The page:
I learned to ride a bike when I was about 6 years old. I had a nice little hand-me-down bike that I really wanted to ride, but we lived with a gravel driveway, off a gravel road. There is not much harder (for a little kid) than learning to ride a bike on gravel. My grandparents, however, had a flat paved driveway that was about 40 yards long. It was perfect for learning to ride a bike (except for a few mostly avoidably broken cement cracks). But, I was a nervous rider–I wanted to start out slow, which as anyone who rides a bike knows, does not work when you are learning. I kept with my unsuccessful, but comfortable, strategy for a few weeks.
One day, my aunt, uncle, and cousins came for a visit. We all gathered as normal at my grandparents house, which was also where my bike was stored at the time. I got out the bike, and as normal pushed myself around with my feet trying to ride it. My uncle decided that he was going to get me riding a bike that day no matter what. Now, my uncle was a former NFL player and secret service agent. He was large, stern, and intimidated me (though he did have a great sense of humor). I was scared to death when he commanded me to get on the bike and pedal hard. I knew he was going to give me a big push, let go of the bike, and I was going to fall over on that pavement. And, that is pretty much what happened over and over until he got frustrated with me and went inside to eat lunch. I stayed outside, determined not to let my uncle down, but relieved to be on my own again. I got back on the bike, and started riding–discovering the key point that my strong uncle helped me realize. Pedal fast to keep your balance. I was so proud.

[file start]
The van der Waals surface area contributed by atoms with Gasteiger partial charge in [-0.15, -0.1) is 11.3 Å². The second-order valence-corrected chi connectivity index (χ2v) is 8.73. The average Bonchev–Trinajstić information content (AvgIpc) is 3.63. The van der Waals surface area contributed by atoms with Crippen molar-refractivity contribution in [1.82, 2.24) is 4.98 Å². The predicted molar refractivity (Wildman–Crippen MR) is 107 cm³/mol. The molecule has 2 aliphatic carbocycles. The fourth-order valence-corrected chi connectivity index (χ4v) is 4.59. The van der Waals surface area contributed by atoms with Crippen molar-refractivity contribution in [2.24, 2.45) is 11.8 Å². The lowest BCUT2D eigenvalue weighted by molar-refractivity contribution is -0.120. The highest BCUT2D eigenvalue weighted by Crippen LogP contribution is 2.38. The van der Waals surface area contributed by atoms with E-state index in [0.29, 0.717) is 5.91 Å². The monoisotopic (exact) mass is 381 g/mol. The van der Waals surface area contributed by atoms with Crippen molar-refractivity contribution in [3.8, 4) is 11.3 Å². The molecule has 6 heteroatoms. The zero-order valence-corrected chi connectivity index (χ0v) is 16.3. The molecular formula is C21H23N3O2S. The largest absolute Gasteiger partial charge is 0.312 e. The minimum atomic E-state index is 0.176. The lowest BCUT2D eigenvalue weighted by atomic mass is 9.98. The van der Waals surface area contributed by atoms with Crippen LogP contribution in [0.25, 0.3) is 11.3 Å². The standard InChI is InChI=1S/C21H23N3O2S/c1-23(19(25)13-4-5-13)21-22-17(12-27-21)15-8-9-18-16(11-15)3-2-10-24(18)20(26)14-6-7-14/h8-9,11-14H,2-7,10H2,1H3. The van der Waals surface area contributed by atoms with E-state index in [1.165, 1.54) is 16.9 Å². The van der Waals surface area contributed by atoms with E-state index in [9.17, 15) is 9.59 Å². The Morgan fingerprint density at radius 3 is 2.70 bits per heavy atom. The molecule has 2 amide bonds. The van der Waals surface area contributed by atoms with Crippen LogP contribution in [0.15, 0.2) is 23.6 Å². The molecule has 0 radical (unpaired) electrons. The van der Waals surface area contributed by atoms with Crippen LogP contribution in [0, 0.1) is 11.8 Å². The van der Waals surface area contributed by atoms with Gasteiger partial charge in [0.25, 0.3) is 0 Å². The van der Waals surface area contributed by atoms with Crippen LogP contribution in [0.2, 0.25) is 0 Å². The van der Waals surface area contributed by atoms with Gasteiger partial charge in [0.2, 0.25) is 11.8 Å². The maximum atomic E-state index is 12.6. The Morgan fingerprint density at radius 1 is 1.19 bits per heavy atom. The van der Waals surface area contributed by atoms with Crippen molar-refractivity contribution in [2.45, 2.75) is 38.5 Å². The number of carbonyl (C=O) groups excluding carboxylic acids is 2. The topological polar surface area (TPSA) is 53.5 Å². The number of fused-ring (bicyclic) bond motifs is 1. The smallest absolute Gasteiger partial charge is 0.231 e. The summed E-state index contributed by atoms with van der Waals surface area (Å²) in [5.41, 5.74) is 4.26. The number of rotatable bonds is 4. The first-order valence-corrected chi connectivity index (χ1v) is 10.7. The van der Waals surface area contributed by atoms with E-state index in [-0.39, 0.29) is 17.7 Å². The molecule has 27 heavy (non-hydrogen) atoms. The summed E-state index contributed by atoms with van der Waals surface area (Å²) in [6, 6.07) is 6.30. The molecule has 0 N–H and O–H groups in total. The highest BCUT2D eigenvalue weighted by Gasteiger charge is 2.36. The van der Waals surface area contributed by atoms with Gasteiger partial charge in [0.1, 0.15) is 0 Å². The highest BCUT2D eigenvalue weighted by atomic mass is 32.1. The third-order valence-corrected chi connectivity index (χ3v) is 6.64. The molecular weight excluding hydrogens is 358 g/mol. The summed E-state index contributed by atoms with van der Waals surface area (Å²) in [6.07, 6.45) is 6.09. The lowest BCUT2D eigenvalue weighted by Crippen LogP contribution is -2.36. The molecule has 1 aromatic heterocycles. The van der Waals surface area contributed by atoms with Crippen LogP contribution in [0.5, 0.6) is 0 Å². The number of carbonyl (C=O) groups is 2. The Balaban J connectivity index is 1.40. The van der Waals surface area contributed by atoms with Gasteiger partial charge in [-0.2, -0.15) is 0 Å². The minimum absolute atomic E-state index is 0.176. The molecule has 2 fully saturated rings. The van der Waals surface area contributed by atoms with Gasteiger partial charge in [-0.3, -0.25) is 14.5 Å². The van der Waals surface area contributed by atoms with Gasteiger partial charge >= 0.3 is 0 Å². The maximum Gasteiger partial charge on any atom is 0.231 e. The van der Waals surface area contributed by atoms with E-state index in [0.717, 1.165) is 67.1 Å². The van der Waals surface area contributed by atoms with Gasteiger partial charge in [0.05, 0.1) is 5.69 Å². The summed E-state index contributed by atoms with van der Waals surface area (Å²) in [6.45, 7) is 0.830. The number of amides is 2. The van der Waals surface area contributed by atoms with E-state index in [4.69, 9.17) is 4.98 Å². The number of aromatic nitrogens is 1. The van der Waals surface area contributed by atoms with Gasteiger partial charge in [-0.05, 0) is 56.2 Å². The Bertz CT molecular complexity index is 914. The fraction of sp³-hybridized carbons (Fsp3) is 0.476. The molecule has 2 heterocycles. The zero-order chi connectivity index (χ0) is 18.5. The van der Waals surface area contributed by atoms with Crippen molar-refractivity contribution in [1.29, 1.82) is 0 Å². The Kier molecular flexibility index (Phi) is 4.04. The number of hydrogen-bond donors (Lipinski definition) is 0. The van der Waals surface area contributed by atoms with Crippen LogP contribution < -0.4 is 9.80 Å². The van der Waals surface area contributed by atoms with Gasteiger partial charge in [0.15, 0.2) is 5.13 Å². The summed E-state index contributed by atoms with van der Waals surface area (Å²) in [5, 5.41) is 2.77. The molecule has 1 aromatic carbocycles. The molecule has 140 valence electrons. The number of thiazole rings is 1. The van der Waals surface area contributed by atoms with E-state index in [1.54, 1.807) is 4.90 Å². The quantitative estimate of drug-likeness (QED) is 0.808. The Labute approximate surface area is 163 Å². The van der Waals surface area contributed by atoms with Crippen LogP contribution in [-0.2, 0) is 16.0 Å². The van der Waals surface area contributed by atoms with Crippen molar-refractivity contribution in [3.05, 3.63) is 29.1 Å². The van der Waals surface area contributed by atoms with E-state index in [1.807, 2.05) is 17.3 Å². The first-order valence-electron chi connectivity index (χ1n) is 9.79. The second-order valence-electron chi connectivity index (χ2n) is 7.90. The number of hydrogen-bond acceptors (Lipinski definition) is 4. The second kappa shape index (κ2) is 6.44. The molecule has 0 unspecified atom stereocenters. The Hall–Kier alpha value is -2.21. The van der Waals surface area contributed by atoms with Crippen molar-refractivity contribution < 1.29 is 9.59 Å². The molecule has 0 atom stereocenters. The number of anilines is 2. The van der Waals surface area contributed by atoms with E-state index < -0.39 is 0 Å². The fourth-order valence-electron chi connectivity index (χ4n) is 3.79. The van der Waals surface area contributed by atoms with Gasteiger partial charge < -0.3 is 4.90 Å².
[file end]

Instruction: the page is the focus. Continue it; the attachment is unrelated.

Fast forward many years, and we bought a new type of kids’ bike, a balance bike (essentially a tiny bike without pedals) for Christmas our son who had just turned 2. His older sister rode it for the first month we had it and at the end of the month when we gave her bike back to her without training wheels, she just took off on it and never looked back. We realized this summer that Hythe (3 years old) was nearly big enough for a bike with pedals, and so this fall William fixed up Evva’s old bike as an early birthday present. William painted the pink and purple bike, red and black. He oiled the chain, changed the tubes, and it was ready for a little boy. Then we took him (a helmet) and the bike to his grandparent’s driveway which, while flat, is gravel. He took off on his little bike with no training wheels and didn’t look back.
He practiced on the driveway, in the library parking lot, anywhere that was slightly flat. I am so proud (and amazed!). And, mostly glad he enjoys it so much.